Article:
Write a paper (2,000-2,500 words) in which you apply the concepts of epidemiology and nursing research to a communicable disease. Refer to “Communicable Disease Chain,” “Chain of Infection,” and the CDC website for assistance when completing this assignment.

Communicable Disease Selection

Choose one communicable disease from the options below.

Hepatitis B
Epidemiology Paper Requirements

Address the following:

Describe the chosen communicable disease, including causes, symptoms, mode of transmission, complications, treatment, and the demographic of interest (mortality, morbidity, incidence, and prevalence). Is this a reportable disease? If so, provide details about reporting time, whom to report to, etc.

Describe the social determinants of health and explain how those factors contribute to the development of this disease.
Discuss the epidemiologic triangle as it relates to the communicable disease you have selected. Include the host factors, agent factors (presence or absence), and environmental factors. Are there any special considerations or notifications for the community, schools, or general population?

Explain the role of the community health nurse (case finding, reporting, data collection, data analysis, and follow-up) and why demographic data are necessary to the health of the community.
Identify at least one national agency or organization that addresses the communicable disease chosen and describe how the organizations contribute to resolving or reducing the impact of disease.
Discuss a global implication of the disease. How is this addressed in other countries or cultures? Is this disease endemic to a particular area? Provide an example.
A minimum of three peer-reviewed or professional references is required.

Prepare this assignment according to the guidelines found in the APA Style Guide, located in the Student Success Center. An abstract is not required.

This assignment uses a rubric. Please review the rubric prior to beginning the assignment to become familiar with the expectations for successful completion.

You are required to submit this assignment to LopesWrite. Refer to the LopesWrite Technical Support articles for assistance.




Tuberculosis has continued to be a significant health challenge globally and causing similarities and morbidities of significant promotion of the population. This paper looks at the causative organisms, transmission, symptoms, and demographics of interests, social determinants, and the epidemiologic triangle of TB. Finally, this paper reviews the role of the CHN in relation to TB prevention and mitigation of TB, the actions of the CDC, and the global implications of Tuberculosis.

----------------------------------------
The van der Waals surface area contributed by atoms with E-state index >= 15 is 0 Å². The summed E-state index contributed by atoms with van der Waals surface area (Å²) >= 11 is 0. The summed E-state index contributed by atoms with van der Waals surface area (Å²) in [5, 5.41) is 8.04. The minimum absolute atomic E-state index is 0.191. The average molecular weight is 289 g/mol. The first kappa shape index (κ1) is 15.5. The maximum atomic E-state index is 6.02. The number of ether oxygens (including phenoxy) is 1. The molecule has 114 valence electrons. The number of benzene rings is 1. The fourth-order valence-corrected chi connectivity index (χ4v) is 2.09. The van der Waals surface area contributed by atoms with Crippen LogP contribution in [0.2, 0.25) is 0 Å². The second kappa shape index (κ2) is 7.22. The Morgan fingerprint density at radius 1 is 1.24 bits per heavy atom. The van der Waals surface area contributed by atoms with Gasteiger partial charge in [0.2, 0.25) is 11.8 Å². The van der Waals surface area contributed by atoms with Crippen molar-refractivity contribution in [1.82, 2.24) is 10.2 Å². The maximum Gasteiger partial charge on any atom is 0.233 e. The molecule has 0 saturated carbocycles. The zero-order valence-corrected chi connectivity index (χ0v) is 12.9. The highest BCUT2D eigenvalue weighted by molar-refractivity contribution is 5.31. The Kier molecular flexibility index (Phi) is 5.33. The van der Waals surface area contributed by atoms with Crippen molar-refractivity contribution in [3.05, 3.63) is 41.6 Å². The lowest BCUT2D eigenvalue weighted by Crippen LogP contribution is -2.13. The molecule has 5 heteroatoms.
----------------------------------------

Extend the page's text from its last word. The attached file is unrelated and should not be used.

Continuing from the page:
Causative Organism

Tuberculosis is an infection that will be caused by Mycobacterium tuberculosis which is non-spore forming rod-shaped, aerobic bacterium.  According to Knechel (2018), Mycobacteria can be classified as acid-fast bacillus a result of their unique cell wall structures which enhance their survival. The Cell wall of the Mycobacteria will possess barriers which will contribute to the numerous medically challenging characteristics of Tuberculosis.

These include resisting to host defense mechanisms and being resistant to antibiotics. The composition and quantity of the barrier/ cell wall in the mycobacterium will affect the bacterium growth rate and its virulence. A mycobacterium’s cell wall will also be made up of an antigen known as lipoarabinomannan. This antigen is immunogenic and supports the survival of mycobacteria in the macrophages (Knechel, 2018).


M –TB is spread by droplets nuclei which are tiny airborne droplets that will be generated when a patient with laryngeal or pulmonary tuberculosis sneezes, coughs, talks or sings (Sulis, Roggi, Matteelli, & Raviglione, 2014). The tiny airborne droplets have the ability to remain suspended in the air for several minutes or hours after they have been ejected from a host’s body.

The virulence of bacilli, the degree of ventilation, the number of bacilli in droplets and the level of exposure of bacilli to UV light and incidence of aerosolization can all affect the transmission rates (Sulis et al., 2014).

Once a healthy person inhales the air with the droplets nuclei, the M tuberculosis bacteria attaches itself to the lungs of the patients and eventually causes the development of a respiratory infection. However, in some instances, the mycobacterium tuberculosis can also spread to other organs such as the lymphatics, meninges, pleura, bone/ joints and may eventually cause extrapulmonary TB (Sulis et al., 2014).


The symptoms of tuberculosis will develop through different stages.After being infected with Mycobacterium tuberculosis, a person will show no signs initially. The person will not feel sick and will not be infectious (Raviglione & Sulis, 2016). This latent phase can last from a year and even a lifetime.  This state will progress when a person’s immune system is compromised, especially when a patient is critically ill.

This will lead to the reactivation of the disease. In most cases, the coinfection with the human immunodeficiency virus will be the most notable cause of progression, which will activate the disease. Other factors that contribute to the progression of tuberculosis from the latent to the active form include renal failure, sepsis, diabetes mellitus, smoking, malnutrition, organ transplantation, chemotherapy, and long term corticosteroid usage (Raviglione & Sulis, 2016).

All these factors can, therefore, lead to the triggering and the reactivation of more infections. Such factors are, therefore, most common in critical care settings. Local healthcare providers and departments are required to maintain and registers of all people who might have tuberculosis in a given area including recurrent and new cases within a given jurisdiction such as information about clinical conditions, identification of patients, epidemiology of the diseases and the frequency of examination (Raviglione & Sulis, 2016).